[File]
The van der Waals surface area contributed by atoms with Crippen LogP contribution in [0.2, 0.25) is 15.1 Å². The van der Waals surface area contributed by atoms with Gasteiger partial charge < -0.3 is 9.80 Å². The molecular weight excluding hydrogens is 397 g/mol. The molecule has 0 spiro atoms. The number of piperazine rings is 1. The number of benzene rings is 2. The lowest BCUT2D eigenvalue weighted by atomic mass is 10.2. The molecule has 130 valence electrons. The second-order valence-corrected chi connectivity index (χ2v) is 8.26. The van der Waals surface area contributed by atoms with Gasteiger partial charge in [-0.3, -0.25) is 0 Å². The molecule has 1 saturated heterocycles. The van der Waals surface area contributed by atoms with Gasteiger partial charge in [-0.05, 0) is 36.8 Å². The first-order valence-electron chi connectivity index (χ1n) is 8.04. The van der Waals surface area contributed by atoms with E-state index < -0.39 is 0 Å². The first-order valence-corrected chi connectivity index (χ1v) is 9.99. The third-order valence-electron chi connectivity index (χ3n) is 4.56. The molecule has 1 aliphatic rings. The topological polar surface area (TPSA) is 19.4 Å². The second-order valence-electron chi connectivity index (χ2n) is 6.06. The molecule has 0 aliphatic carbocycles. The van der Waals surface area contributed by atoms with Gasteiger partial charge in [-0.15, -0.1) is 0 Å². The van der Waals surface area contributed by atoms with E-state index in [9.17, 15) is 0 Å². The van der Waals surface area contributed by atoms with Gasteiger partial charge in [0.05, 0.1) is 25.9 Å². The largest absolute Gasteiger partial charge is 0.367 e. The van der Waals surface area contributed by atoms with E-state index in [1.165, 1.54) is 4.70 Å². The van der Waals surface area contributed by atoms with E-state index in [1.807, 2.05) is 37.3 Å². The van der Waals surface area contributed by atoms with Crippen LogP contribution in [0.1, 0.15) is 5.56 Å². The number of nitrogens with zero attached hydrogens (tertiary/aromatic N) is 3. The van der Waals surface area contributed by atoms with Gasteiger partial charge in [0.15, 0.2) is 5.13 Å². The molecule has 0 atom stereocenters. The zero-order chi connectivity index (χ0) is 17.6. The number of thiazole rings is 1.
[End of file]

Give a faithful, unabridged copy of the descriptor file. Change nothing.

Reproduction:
The van der Waals surface area contributed by atoms with Crippen LogP contribution in [0.2, 0.25) is 15.1 Å². The van der Waals surface area contributed by atoms with Gasteiger partial charge < -0.3 is 9.80 Å². The molecular weight excluding hydrogens is 397 g/mol. The molecule has 0 spiro atoms. The number of piperazine rings is 1. The number of benzene rings is 2. The lowest BCUT2D eigenvalue weighted by atomic mass is 10.2. The molecule has 130 valence electrons. The second-order valence-corrected chi connectivity index (χ2v) is 8.26. The van der Waals surface area contributed by atoms with Gasteiger partial charge in [-0.3, -0.25) is 0 Å². The molecule has 1 saturated heterocycles. The van der Waals surface area contributed by atoms with Gasteiger partial charge in [-0.05, 0) is 36.8 Å². The first-order valence-electron chi connectivity index (χ1n) is 8.04. The van der Waals surface area contributed by atoms with E-state index < -0.39 is 0 Å². The first-order valence-corrected chi connectivity index (χ1v) is 9.99. The third-order valence-electron chi connectivity index (χ3n) is 4.56. The molecule has 1 aliphatic rings. The topological polar surface area (TPSA) is 19.4 Å². The second-order valence-electron chi connectivity index (χ2n) is 6.06. The molecule has 0 aliphatic carbocycles. The van der Waals surface area contributed by atoms with Gasteiger partial charge in [-0.15, -0.1) is 0 Å². The van der Waals surface area contributed by atoms with E-state index in [9.17, 15) is 0 Å². The van der Waals surface area contributed by atoms with Gasteiger partial charge in [0.05, 0.1) is 25.9 Å². The largest absolute Gasteiger partial charge is 0.367 e. The van der Waals surface area contributed by atoms with E-state index in [1.165, 1.54) is 4.70 Å². The van der Waals surface area contributed by atoms with E-state index in [1.807, 2.05) is 37.3 Å². The van der Waals surface area contributed by atoms with Crippen LogP contribution in [0.1, 0.15) is 5.56 Å². The number of nitrogens with zero attached hydrogens (tertiary/aromatic N) is 3. The van der Waals surface area contributed by atoms with Gasteiger partial charge in [0.15, 0.2) is 5.13 Å². The molecule has 0 atom stereocenters. The zero-order chi connectivity index (χ0) is 17.6. The number of thiazole rings is 1.